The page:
The legal system in Fulton County treats drug crimes very seriously. If you have been arrested for the possession of drugs in Fulton County, you could be facing prison time.
If you have been arrested in Fulton County, the Fulton County District Attorney’s Office will prosecute the case. The Fulton County Superior Court is located at 136 Pryor Street in Atlanta, Georgia. Shortly after arrest, you will have a First Appearance hearing where the Judge will notify you of your charges and rights and then make a determination for bond. In Georgia, there are five factors Judges use to determine whether or not to release someone on bond. These are known as the Ayala factors (Ayala v. State, 262 Ga. 704 (1993)). Judges may issue a bond upon a finding of the following factors:
- The person poses no significant risk of fleeing or failing to appear in court when required
- The person poses no significant risk or danger to a person, property, or community
- The person poses no significant risk of committing a felony while out on bond
- The person poses no significant risk of intimidating witnesses or otherwise obstructing justice
Under the Georgia Controlled Substance Act, drugs are classified into 5 schedules based on their potential for abuse, tendency for addiction, and their recognized medical uses. Schedule I is considered to have the highest risk of physical and psychological dependency and are considered to have no medical use, while Schedule V is recognized to have lower risk of dependency and legitimate medical use. The following are common examples of drugs that the lawyers of W. Scott Smith P.C. have defended in the past.
Heroin, THC, LSD, and MDMA (ecstasy).
Cocaine, Codein, Hydrocodone, Morphine, Methadone, Amphetamine, Methamphetamine, Oxycontin, Percocet
Suboxone, Ketamine, Anabolic steroids
Xanax, Ambien, Valium
Drug Possession Penalties in Fulton County
The penalties in Fulton County and in Georgia are harsh. Possession of drugs in Georgia is a felony, except for marijuana if it less than an ounce. If it is your first offense and you are found guilty of a Schedule I or II drug, you are looking at 2-15 years in prison, intense probation, and high fines.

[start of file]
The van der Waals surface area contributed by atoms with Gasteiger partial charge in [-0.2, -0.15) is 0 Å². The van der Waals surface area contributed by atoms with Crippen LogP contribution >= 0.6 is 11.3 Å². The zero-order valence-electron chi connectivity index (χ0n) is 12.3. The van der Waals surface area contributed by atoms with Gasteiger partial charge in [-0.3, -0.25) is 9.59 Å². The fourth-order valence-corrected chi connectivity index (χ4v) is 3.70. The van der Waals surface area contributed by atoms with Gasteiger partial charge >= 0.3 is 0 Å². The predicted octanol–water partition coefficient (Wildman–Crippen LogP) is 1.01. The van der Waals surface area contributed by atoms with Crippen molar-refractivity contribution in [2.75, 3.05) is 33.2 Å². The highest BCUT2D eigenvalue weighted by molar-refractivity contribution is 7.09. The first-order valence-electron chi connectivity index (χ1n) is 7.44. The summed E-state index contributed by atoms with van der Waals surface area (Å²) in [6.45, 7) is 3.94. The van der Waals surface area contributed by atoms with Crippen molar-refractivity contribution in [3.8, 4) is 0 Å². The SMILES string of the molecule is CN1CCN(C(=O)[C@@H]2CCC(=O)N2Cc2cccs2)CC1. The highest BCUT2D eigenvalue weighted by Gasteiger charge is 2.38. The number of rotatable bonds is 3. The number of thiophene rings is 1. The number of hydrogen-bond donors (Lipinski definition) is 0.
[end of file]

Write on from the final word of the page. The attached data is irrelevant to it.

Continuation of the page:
On second or subsequent offenses of Schedule I or II drugs, you are looking at at least 5 years in prison, and up to 30, with the possibility of similar probation and high fines as the first.
If you are found with Schedule III, IV, or V drugs, the penalty will be 1 to 5 years in prison. If it is your second or subsequent offense, you are facing 1 to 10 years prison time.
Additionally, if you are found guilty and a car was used during the felony, your driver’s license will be suspended.
How the State Proves Possession
The drugs do not have to be found on your person for you to be guilty of drug possession. Driving a car in which drugs are found is sufficient for the law to determine that you are in violation of the Controlled Substance Act. Even if the drugs are found thrown out or hidden, the State will still try to prove you were in possession. Depending on where the drugs were found, two people or more can be considered to have possession of the same drugs. Important facts for both the state and defense are whether or not paraphernalia or residue in plain view was found, and also whether you attempted to flee.
Additionally, drug crimes almost always implicate Fourth Amendment a analysis which can serve as a basis for suppression of the drugs. This means that if the State unlawfully searched or seized the drugs, the drugs are thrown out of evidence, and the case dismissed.
Talk to an Attorney
Because a conviction of drug possession carries serious prison time, it is important you speak with an attorney who is knowledgeable about drug possession laws in Georgia. Pleading guilty to any drug possession offense will have lifelong consequences that we want you to avoid. We would like for you to understand what you are facing and all of your legal options so that you can move on from this arrest in the best way possible. Call us for a FREE CONSULTATION today at 404-581-0999 and mention this blog.